TV, re-rating. Expectations are too often unfair. When i saw this movie at its premiere, in a movie theater, it seemed to me an unbearable and unexpected academic deviation in Cronenberg's work. Now, I was surprised by its subtle variation within itself. Made after "Naked Lunch", with a less exposed but not inferior notion of metamorphosis and hallucination, where M is for Madam, but also for Mister, Man and Me...
Certainly it came out following "The Crying Game" though the way John Lone portrays Song is different from Jaye Davison's character in that film; Lone goes beyond being distinguished as either male or female by the end, that we realize identity in masculinity or femininity is no different from one's choice of politics or race. Occidental or Oriental, Man or Woman, love and devotion transcend these ideations.
Having not read any plot summary or read about this story, I went blindly into it like Jeremy Irons' character is blinded by his love for his "butterfly". This film definitely needs time because the third act makes it all worthwhile. This is when the whole film and its tragic beauty revealed itself to me. A very underrated Cronenberg film. 3.5 stars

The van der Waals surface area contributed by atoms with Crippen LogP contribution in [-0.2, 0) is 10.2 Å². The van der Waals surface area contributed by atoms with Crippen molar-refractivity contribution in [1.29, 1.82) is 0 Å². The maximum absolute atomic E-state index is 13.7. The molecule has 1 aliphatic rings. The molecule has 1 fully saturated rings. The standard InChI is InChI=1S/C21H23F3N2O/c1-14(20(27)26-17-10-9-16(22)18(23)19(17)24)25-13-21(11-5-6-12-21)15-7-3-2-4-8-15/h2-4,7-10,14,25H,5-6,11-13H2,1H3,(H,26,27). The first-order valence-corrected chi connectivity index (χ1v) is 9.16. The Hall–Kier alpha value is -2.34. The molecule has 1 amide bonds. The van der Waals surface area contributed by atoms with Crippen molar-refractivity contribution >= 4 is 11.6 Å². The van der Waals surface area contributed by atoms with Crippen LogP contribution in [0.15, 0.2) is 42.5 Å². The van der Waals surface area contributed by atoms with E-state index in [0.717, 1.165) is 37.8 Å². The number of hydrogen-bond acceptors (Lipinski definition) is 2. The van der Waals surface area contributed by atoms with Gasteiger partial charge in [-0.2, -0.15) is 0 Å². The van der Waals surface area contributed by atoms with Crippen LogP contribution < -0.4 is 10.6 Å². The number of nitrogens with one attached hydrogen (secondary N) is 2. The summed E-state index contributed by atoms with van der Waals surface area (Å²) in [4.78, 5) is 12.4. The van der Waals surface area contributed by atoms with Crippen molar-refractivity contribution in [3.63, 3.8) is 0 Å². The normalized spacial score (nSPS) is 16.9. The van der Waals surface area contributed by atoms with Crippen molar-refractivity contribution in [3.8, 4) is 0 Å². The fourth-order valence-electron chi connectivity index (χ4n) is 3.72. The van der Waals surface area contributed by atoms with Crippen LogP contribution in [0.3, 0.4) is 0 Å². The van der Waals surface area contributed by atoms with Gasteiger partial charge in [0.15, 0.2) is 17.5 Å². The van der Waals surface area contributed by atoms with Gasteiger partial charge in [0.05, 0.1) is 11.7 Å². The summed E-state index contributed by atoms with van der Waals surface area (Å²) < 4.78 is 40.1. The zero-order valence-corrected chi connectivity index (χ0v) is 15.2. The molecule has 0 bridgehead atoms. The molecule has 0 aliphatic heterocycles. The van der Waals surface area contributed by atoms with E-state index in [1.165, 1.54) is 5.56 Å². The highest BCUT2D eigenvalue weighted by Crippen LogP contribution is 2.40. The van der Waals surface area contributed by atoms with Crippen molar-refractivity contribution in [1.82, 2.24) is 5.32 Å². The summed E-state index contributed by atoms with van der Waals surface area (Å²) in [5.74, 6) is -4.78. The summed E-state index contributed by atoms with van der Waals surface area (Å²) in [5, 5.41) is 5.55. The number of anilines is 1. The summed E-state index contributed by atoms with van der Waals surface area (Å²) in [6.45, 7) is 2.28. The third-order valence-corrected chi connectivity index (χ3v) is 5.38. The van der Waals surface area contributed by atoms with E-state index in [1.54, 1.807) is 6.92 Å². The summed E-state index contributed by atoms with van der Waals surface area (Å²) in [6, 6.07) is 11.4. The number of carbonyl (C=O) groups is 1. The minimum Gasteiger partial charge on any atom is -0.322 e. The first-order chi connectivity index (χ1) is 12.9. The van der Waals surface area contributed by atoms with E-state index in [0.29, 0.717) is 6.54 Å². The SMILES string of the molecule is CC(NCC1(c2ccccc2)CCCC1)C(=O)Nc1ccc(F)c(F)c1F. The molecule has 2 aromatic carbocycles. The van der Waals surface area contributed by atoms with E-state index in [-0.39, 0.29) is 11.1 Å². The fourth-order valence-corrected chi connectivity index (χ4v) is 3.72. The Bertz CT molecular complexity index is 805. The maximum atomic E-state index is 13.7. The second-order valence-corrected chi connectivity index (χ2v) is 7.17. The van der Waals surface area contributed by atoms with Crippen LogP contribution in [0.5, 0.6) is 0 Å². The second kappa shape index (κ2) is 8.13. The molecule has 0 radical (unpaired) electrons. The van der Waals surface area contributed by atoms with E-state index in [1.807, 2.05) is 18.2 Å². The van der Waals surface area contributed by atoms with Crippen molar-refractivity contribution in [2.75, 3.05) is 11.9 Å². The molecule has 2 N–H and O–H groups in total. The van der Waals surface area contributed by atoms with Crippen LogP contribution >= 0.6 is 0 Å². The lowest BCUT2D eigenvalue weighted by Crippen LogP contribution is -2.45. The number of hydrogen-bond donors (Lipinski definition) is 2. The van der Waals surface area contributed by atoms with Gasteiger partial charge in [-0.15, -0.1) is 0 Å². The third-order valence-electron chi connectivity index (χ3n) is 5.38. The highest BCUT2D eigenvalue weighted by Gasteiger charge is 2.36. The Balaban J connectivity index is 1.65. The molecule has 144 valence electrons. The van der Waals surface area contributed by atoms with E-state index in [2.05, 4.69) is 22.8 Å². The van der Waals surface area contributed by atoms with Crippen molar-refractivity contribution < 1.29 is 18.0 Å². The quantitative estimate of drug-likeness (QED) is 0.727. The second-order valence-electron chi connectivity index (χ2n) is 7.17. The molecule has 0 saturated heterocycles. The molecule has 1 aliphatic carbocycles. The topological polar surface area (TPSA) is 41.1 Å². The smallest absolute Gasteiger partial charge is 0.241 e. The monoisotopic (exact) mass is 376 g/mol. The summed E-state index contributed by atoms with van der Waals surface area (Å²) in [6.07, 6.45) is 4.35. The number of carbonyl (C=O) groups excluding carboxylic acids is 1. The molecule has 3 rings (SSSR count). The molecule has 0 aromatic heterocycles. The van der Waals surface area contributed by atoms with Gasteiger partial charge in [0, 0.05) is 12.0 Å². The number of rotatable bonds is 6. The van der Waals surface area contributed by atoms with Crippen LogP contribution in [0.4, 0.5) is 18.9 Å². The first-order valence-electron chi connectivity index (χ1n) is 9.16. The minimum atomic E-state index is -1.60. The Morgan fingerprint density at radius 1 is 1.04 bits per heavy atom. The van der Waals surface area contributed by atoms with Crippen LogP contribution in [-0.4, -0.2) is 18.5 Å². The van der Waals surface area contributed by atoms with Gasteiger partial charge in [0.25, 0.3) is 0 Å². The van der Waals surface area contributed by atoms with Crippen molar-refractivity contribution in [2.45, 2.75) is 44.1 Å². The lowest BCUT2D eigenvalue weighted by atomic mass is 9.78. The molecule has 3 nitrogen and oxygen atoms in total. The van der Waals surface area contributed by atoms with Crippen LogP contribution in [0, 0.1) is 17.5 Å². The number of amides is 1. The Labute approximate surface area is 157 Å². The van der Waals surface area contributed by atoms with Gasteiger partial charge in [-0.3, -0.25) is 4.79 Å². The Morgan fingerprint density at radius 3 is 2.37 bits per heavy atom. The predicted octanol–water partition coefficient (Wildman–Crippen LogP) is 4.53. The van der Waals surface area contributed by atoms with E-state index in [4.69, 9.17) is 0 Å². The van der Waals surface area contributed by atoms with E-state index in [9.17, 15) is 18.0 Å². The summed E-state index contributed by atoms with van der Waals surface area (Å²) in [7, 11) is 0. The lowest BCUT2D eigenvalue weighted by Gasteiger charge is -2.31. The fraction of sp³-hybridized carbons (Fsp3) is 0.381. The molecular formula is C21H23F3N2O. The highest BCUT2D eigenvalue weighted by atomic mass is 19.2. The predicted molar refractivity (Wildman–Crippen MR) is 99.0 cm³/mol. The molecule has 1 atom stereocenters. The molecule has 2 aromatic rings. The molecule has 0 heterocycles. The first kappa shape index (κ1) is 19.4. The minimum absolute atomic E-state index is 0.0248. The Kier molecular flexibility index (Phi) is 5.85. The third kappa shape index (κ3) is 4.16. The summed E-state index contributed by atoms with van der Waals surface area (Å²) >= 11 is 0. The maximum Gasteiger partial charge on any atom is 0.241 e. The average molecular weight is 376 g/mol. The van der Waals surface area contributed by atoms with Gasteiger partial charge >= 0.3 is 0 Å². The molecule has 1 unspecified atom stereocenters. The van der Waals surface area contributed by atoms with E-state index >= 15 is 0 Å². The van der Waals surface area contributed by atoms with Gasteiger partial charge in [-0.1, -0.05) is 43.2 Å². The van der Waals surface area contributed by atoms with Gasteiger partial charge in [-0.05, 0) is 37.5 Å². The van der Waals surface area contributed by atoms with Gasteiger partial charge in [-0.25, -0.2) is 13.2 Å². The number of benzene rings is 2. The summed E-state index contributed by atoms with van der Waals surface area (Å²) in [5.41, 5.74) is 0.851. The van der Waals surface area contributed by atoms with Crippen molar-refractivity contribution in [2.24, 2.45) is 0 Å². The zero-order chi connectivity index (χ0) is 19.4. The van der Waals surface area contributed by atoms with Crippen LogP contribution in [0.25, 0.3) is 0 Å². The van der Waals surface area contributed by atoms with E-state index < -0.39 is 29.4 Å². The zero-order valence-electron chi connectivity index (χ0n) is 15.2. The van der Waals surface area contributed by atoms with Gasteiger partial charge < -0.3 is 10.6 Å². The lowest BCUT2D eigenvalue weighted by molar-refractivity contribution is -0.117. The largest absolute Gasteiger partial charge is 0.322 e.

An intelligent, searing attack on 'exoticism', gender and East-versus-West relations, unfortunately Cronenberg's adaptation falls flat overall. The pacing is sluggish, the visuals are blandly conventional and John Lone is NO Jaye Davidson, seeming too stiff and miscast with his blank features and broad shoulders to play the seductive/'perfect' Eastern woman
A departure from Cronenberg's usual work, and probably his weakest. As with the similarly themed 'The Crying Game', she was so obviously a man from the very beginning, it's hard to buy his obsession with her. Great performance from Jeremy Irons and beautiful cinematography and production design, but the story failed to be very compelling on any level.
A very underrated Cronenberg film. It is a story of identity- sexual and cultural. If it feels trite and obvious in its early stages, give it time. The third act provides a nuanced commentary on the risks of cultural stereotyping and the dangers to self of perpetuating them.